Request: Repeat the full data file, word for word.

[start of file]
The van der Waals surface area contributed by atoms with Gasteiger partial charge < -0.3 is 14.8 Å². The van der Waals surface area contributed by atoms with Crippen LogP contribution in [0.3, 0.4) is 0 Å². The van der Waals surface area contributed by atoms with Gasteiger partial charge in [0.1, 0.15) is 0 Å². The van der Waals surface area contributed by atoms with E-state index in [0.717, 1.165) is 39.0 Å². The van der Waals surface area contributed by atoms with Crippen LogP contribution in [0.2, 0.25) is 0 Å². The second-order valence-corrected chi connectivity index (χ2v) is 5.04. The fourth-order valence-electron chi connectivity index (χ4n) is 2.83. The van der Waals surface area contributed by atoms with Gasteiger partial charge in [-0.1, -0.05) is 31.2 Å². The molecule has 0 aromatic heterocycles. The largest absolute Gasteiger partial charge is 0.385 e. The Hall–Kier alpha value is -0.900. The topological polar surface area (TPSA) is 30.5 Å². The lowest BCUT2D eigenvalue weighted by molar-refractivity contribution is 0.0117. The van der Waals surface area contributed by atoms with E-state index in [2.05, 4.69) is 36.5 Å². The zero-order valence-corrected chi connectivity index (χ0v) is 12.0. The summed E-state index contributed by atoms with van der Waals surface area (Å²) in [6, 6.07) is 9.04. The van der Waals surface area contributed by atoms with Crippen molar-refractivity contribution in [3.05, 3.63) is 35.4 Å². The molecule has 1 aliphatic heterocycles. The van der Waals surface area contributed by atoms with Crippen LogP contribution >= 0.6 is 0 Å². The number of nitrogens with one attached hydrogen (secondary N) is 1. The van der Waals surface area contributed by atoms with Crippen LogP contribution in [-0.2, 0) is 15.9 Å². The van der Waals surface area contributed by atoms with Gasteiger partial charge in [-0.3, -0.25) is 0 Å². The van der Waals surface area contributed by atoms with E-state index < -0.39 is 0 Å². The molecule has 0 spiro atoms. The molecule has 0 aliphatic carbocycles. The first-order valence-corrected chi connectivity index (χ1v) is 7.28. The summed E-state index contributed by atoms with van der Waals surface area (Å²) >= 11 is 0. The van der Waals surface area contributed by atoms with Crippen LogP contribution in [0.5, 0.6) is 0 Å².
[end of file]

The van der Waals surface area contributed by atoms with Gasteiger partial charge < -0.3 is 14.8 Å². The van der Waals surface area contributed by atoms with Crippen LogP contribution in [0.3, 0.4) is 0 Å². The van der Waals surface area contributed by atoms with Gasteiger partial charge in [0.1, 0.15) is 0 Å². The van der Waals surface area contributed by atoms with E-state index in [0.717, 1.165) is 39.0 Å². The van der Waals surface area contributed by atoms with Crippen LogP contribution in [0.2, 0.25) is 0 Å². The second-order valence-corrected chi connectivity index (χ2v) is 5.04. The fourth-order valence-electron chi connectivity index (χ4n) is 2.83. The van der Waals surface area contributed by atoms with Gasteiger partial charge in [-0.1, -0.05) is 31.2 Å². The molecule has 0 aromatic heterocycles. The largest absolute Gasteiger partial charge is 0.385 e. The Hall–Kier alpha value is -0.900. The topological polar surface area (TPSA) is 30.5 Å². The lowest BCUT2D eigenvalue weighted by molar-refractivity contribution is 0.0117. The van der Waals surface area contributed by atoms with E-state index in [2.05, 4.69) is 36.5 Å². The zero-order valence-corrected chi connectivity index (χ0v) is 12.0. The summed E-state index contributed by atoms with van der Waals surface area (Å²) in [6, 6.07) is 9.04. The van der Waals surface area contributed by atoms with Crippen molar-refractivity contribution in [3.05, 3.63) is 35.4 Å². The molecule has 1 aliphatic heterocycles. The van der Waals surface area contributed by atoms with Crippen LogP contribution >= 0.6 is 0 Å². The number of nitrogens with one attached hydrogen (secondary N) is 1. The van der Waals surface area contributed by atoms with Crippen LogP contribution in [-0.2, 0) is 15.9 Å². The van der Waals surface area contributed by atoms with Gasteiger partial charge in [-0.3, -0.25) is 0 Å². The van der Waals surface area contributed by atoms with E-state index < -0.39 is 0 Å². The molecule has 0 spiro atoms. The molecule has 0 aliphatic carbocycles. The first-order valence-corrected chi connectivity index (χ1v) is 7.28. The summed E-state index contributed by atoms with van der Waals surface area (Å²) >= 11 is 0. The van der Waals surface area contributed by atoms with Crippen LogP contribution in [0.5, 0.6) is 0 Å².